Giving Voice to a Culture

For more than a millennium, Hawaii relied on was an oral culture. It’s not mere chance that the spoken word has regained its importance today.

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This teacher, Kapono‘ai Molitau, never moves from his position seated on the edge of the stage, clad in knit aloha shirt and shorts, a long checkerboard tattoo running like a ribbon along his leg. Larger than life, built like a linebacker or an epic hero, he’s the fellow you would choose to play the film version of the mighty warrior Kamehameha. A big man indeed, and yet bright eyes and a kind voice hold all that power in check. He’s part of the Lake family heritage, his father (and teacher) being the esteemed kumu hula John Keola Lake. Kapono‘ai teaches eight weekly oli classes here at Hale Nanea and by day works with the Kaho‘olawe Island Reserve Commission, the state entity charged with restoring the former “target island.”

Now kumu shifts the class’s attention to a chant called ‘Eia Hawai‘i—“Here is Hawai‘i”—which was composed 500 or so years ago by a kahuna nui (high priest) named Kamahualele. After crossing the Pacific on a voyaging canoe from faraway Kahiki, this priest saw the Hawaiian Islands appear, and he climbed to the top of his vessel and proclaimed his oli. Kapono‘ai tells his students, “Keep seeing these images in front of you, the same thing this kupuna [elder, ancestor] saw hundreds of years ago. Think of the imagery. It will help you get through the chant.”

 

The students can use the help. This oli is in the rapid-fire kepakepa style, designed to get a multitude of words expressed in the quickest possible time. To chant ten lines of complex Hawaiian poetry in a single exhalation requires sophisticated vocal techniques—tightening of the vocal chords and the jaw along with an easy breath release. And the words have to be true. Kapono‘ai takes time to talk about the word “pala‘a”—the wild lace fern and a brown dye derived from its leaves—and he runs his students through the exact intonation of Hawaiian phrases. When he breaks the news to his class that they are going to learn to chant this page-long poem in exactly three breaths, they murmur, “Wow.”

He says, “You’re going to find air you never thought you had.”
In this way, Kumu Kapono‘ai teaches personal discipline, poetic interpretation, exactitude with the Hawaiian language, native history and culture, empathy, numerous fine points of island folk skills, plus a deeply rooted and wholesome approach to living on the Earth. All this, together wholly, is oli.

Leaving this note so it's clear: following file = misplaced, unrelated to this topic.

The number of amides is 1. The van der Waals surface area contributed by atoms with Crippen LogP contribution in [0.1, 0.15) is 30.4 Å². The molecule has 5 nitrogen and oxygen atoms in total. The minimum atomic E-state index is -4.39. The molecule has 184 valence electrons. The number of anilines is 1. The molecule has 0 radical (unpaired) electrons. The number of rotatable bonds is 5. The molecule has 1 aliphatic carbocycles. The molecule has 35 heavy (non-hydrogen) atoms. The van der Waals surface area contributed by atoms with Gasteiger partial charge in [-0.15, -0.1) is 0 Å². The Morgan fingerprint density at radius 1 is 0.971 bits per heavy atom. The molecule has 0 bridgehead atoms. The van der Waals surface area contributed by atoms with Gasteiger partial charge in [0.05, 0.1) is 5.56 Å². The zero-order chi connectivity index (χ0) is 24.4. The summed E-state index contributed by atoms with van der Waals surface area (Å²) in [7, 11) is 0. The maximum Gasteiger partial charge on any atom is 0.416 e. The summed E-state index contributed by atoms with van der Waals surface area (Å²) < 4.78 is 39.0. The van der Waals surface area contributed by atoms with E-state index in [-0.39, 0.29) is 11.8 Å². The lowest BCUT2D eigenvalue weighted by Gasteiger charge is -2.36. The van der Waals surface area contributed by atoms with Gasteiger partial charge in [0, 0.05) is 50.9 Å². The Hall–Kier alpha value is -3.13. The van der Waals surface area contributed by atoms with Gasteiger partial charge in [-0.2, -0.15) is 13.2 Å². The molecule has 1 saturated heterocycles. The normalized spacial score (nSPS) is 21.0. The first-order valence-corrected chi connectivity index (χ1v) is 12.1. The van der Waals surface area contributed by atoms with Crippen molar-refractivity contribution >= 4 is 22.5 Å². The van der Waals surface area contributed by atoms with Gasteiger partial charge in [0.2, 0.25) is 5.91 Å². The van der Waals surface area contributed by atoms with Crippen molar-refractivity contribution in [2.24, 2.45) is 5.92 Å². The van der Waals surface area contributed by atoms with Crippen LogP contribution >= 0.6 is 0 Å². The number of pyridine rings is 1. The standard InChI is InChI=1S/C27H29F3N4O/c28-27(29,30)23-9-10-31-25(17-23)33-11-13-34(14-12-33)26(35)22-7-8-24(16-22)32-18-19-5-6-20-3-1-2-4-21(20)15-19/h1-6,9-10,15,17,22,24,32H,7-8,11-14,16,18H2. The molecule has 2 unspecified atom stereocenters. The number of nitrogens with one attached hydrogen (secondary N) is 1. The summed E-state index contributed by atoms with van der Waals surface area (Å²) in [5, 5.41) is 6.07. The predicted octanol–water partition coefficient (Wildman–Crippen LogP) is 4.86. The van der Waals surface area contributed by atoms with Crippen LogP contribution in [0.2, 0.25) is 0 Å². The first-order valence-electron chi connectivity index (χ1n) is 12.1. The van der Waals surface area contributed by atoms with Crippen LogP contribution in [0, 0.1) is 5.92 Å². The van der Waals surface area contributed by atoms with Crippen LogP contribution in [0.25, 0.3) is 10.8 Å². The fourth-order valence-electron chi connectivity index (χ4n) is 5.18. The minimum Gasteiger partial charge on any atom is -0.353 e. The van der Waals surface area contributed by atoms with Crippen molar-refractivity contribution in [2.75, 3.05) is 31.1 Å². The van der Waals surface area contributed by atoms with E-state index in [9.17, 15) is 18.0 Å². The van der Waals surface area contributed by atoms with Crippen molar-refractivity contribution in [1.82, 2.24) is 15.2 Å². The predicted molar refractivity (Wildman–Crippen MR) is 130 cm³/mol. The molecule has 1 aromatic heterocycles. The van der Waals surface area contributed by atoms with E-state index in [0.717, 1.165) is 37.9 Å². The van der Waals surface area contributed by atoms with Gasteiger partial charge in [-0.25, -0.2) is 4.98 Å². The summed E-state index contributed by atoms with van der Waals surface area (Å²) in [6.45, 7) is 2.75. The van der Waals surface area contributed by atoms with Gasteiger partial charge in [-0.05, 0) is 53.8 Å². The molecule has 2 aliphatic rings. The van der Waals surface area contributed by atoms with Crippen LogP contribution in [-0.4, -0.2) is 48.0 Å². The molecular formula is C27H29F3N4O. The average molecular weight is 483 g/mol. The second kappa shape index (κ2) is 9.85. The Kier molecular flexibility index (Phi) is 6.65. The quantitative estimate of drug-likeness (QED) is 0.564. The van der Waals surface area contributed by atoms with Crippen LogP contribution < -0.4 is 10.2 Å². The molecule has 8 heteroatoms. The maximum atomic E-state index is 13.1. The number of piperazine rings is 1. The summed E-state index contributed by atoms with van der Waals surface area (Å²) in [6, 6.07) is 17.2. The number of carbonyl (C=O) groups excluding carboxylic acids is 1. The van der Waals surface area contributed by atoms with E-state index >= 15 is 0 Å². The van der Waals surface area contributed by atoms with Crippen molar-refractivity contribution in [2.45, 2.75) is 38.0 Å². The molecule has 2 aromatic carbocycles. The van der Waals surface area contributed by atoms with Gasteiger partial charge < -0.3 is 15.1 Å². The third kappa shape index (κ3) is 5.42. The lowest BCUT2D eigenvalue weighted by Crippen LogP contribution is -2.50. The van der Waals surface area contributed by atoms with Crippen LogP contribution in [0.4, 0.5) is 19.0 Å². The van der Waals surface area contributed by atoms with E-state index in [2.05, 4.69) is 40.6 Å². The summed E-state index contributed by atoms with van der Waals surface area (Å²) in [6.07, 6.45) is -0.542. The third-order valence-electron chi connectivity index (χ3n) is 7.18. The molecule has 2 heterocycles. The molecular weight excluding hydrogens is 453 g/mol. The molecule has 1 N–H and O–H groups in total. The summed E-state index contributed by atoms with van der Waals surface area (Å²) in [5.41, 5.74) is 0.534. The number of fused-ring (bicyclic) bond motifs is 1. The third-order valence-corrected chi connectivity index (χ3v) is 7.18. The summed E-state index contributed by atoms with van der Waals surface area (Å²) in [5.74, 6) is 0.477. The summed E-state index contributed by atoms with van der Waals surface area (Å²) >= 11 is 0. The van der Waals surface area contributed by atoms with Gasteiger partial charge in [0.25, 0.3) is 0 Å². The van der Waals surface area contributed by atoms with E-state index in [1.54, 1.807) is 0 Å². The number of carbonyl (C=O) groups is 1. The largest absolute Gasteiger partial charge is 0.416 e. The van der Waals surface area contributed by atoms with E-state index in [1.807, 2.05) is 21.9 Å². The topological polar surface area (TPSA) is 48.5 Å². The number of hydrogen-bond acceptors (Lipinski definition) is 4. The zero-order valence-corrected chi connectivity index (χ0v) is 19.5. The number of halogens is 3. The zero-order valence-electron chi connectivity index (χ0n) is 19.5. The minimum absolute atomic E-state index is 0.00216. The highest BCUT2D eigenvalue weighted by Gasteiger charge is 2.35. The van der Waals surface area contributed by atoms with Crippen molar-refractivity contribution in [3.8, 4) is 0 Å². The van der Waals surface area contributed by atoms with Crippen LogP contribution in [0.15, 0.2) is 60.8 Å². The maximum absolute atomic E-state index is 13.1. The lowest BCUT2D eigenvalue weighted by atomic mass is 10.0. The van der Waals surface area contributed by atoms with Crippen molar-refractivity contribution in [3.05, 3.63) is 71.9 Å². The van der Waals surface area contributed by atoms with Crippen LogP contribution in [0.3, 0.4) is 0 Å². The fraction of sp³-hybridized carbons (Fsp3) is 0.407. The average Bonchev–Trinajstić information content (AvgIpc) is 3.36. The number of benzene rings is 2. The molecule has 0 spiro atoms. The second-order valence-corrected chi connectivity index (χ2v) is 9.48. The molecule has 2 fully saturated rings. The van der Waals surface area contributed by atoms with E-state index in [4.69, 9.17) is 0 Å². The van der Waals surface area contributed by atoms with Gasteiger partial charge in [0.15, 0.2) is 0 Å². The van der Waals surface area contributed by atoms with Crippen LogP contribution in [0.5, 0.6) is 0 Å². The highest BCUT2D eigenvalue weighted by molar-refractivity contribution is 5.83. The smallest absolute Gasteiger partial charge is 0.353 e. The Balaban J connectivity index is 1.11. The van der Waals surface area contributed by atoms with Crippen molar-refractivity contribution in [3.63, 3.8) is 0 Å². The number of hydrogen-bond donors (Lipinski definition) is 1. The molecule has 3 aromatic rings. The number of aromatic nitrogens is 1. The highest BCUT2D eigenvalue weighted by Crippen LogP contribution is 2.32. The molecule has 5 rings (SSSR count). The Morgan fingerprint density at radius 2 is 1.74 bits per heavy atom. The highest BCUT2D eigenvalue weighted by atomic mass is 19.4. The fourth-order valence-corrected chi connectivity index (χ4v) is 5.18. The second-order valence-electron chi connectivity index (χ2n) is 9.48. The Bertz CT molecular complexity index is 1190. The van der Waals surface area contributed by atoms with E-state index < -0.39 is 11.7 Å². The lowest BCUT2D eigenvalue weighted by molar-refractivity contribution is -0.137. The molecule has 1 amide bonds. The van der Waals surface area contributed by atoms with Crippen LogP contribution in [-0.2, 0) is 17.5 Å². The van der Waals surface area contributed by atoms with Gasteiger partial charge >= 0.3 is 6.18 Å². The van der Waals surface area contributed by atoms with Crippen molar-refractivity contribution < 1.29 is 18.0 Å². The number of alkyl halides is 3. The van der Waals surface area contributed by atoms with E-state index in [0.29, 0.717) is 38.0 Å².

Oli is different from other chant traditions,” says Hokulani Holt, the kumu hula who serves as cultural advisor to the Maui Arts & Cultural Center. A form of ritual prayer at times, yes, oli is also the official library and history of a rich culture that had no books. Oli preserves family lineage knowledge and reminds us how to wake up, how to go surfing, how to treat one’s guests, and how it feels to fall in love. “And it was a vocalization of how a person felt about anything,” says Hokulani, “very much how poetry is today.”

To get a deep connection to oli, you have to know the Hawaiian language—even though, like listening to opera, it is always possible to enjoy it simply for harmonic pleasure. But oli sounds monotonous to the untrained ear, moving as it does among just three or five notes.

But notes aren’t everything, I discover when I visit Hokulani in her office at the MACC. “The head and throat and body are sound chambers,” she tells me. “The resonance moves around the body of the chanter. Listen.”

She intones a single strong note, giving it that steady ‘i‘i vibrato. Then without changing pitch or volume, she moves the sound around—down into the na‘au (diaphragm), up to her throat, then higher up to her nasal sinuses. As I watch her do this, seeing no change in her physical appearance, my ears twitch and my brain wobbles with disbelief.

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